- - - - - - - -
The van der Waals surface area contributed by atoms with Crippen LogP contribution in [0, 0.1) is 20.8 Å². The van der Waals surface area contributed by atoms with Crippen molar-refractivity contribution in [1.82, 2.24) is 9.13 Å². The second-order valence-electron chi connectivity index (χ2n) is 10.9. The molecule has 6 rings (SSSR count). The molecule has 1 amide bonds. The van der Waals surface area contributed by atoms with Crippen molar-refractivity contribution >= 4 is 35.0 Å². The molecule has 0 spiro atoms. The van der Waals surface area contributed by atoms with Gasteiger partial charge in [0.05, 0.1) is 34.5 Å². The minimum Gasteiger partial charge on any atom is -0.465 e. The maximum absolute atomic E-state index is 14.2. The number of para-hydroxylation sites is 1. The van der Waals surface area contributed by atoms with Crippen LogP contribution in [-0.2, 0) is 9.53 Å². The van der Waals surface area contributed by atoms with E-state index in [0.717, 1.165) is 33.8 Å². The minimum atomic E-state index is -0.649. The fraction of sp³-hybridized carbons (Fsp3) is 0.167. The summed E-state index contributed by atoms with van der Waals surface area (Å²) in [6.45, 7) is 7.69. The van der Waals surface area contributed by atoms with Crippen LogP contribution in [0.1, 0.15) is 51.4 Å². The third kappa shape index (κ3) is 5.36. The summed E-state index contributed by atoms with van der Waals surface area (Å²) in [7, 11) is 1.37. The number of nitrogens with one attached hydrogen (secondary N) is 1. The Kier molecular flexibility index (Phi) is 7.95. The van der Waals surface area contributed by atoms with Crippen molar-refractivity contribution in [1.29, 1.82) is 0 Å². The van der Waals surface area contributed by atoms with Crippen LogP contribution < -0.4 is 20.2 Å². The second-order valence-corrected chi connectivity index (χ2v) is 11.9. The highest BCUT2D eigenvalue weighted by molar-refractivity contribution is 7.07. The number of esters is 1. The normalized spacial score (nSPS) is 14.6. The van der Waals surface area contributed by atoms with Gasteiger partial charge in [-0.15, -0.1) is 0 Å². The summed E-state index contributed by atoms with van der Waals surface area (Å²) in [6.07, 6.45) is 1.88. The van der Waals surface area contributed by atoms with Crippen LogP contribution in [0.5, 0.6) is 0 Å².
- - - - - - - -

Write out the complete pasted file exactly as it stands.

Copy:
The van der Waals surface area contributed by atoms with Crippen LogP contribution in [0, 0.1) is 20.8 Å². The van der Waals surface area contributed by atoms with Crippen molar-refractivity contribution in [1.82, 2.24) is 9.13 Å². The second-order valence-electron chi connectivity index (χ2n) is 10.9. The molecule has 6 rings (SSSR count). The molecule has 1 amide bonds. The van der Waals surface area contributed by atoms with Crippen molar-refractivity contribution >= 4 is 35.0 Å². The molecule has 0 spiro atoms. The van der Waals surface area contributed by atoms with Gasteiger partial charge in [0.05, 0.1) is 34.5 Å². The minimum Gasteiger partial charge on any atom is -0.465 e. The maximum absolute atomic E-state index is 14.2. The number of para-hydroxylation sites is 1. The van der Waals surface area contributed by atoms with Crippen LogP contribution in [-0.2, 0) is 9.53 Å². The van der Waals surface area contributed by atoms with E-state index in [0.717, 1.165) is 33.8 Å². The minimum atomic E-state index is -0.649. The fraction of sp³-hybridized carbons (Fsp3) is 0.167. The summed E-state index contributed by atoms with van der Waals surface area (Å²) in [6.45, 7) is 7.69. The van der Waals surface area contributed by atoms with Crippen LogP contribution in [0.1, 0.15) is 51.4 Å². The third kappa shape index (κ3) is 5.36. The summed E-state index contributed by atoms with van der Waals surface area (Å²) in [7, 11) is 1.37. The number of nitrogens with one attached hydrogen (secondary N) is 1. The Kier molecular flexibility index (Phi) is 7.95. The van der Waals surface area contributed by atoms with Crippen molar-refractivity contribution in [1.29, 1.82) is 0 Å². The van der Waals surface area contributed by atoms with Crippen LogP contribution < -0.4 is 20.2 Å². The second-order valence-corrected chi connectivity index (χ2v) is 11.9. The highest BCUT2D eigenvalue weighted by molar-refractivity contribution is 7.07. The number of esters is 1. The normalized spacial score (nSPS) is 14.6. The van der Waals surface area contributed by atoms with Gasteiger partial charge in [-0.15, -0.1) is 0 Å². The summed E-state index contributed by atoms with van der Waals surface area (Å²) in [6.07, 6.45) is 1.88. The van der Waals surface area contributed by atoms with Crippen LogP contribution in [0.5, 0.6) is 0 Å².